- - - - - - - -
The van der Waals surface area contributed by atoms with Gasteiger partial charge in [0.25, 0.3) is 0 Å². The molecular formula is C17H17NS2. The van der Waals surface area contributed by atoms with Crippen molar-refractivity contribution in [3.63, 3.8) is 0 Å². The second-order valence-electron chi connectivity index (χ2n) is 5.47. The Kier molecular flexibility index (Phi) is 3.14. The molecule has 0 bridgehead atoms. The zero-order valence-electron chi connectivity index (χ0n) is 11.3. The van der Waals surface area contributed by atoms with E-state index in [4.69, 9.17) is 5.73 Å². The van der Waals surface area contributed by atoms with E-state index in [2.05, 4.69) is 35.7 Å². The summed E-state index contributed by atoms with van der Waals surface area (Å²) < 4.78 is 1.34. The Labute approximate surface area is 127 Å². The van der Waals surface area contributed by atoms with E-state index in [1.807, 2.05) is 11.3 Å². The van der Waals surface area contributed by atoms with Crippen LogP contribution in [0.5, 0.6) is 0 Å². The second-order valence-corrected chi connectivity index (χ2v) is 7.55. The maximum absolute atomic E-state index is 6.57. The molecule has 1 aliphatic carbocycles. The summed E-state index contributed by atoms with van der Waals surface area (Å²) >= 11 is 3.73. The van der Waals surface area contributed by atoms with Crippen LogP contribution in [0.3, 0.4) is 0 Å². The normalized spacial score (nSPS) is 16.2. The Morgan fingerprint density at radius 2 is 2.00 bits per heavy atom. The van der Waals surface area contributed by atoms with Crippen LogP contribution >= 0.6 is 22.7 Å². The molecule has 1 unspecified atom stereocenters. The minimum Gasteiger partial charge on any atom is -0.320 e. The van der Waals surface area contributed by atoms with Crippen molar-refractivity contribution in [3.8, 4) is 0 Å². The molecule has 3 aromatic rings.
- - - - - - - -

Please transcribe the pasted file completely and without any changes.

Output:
The van der Waals surface area contributed by atoms with Gasteiger partial charge in [0.25, 0.3) is 0 Å². The molecular formula is C17H17NS2. The van der Waals surface area contributed by atoms with Crippen molar-refractivity contribution in [3.63, 3.8) is 0 Å². The second-order valence-electron chi connectivity index (χ2n) is 5.47. The Kier molecular flexibility index (Phi) is 3.14. The molecule has 0 bridgehead atoms. The zero-order valence-electron chi connectivity index (χ0n) is 11.3. The van der Waals surface area contributed by atoms with E-state index in [4.69, 9.17) is 5.73 Å². The van der Waals surface area contributed by atoms with E-state index in [2.05, 4.69) is 35.7 Å². The summed E-state index contributed by atoms with van der Waals surface area (Å²) < 4.78 is 1.34. The Labute approximate surface area is 127 Å². The van der Waals surface area contributed by atoms with E-state index in [1.807, 2.05) is 11.3 Å². The van der Waals surface area contributed by atoms with Crippen LogP contribution in [0.5, 0.6) is 0 Å². The second-order valence-corrected chi connectivity index (χ2v) is 7.55. The maximum absolute atomic E-state index is 6.57. The molecule has 1 aliphatic carbocycles. The summed E-state index contributed by atoms with van der Waals surface area (Å²) >= 11 is 3.73. The van der Waals surface area contributed by atoms with Crippen LogP contribution in [0.3, 0.4) is 0 Å². The normalized spacial score (nSPS) is 16.2. The Morgan fingerprint density at radius 2 is 2.00 bits per heavy atom. The van der Waals surface area contributed by atoms with Crippen LogP contribution >= 0.6 is 22.7 Å². The molecule has 1 unspecified atom stereocenters. The minimum Gasteiger partial charge on any atom is -0.320 e. The van der Waals surface area contributed by atoms with Crippen molar-refractivity contribution in [3.8, 4) is 0 Å². The molecule has 3 aromatic rings.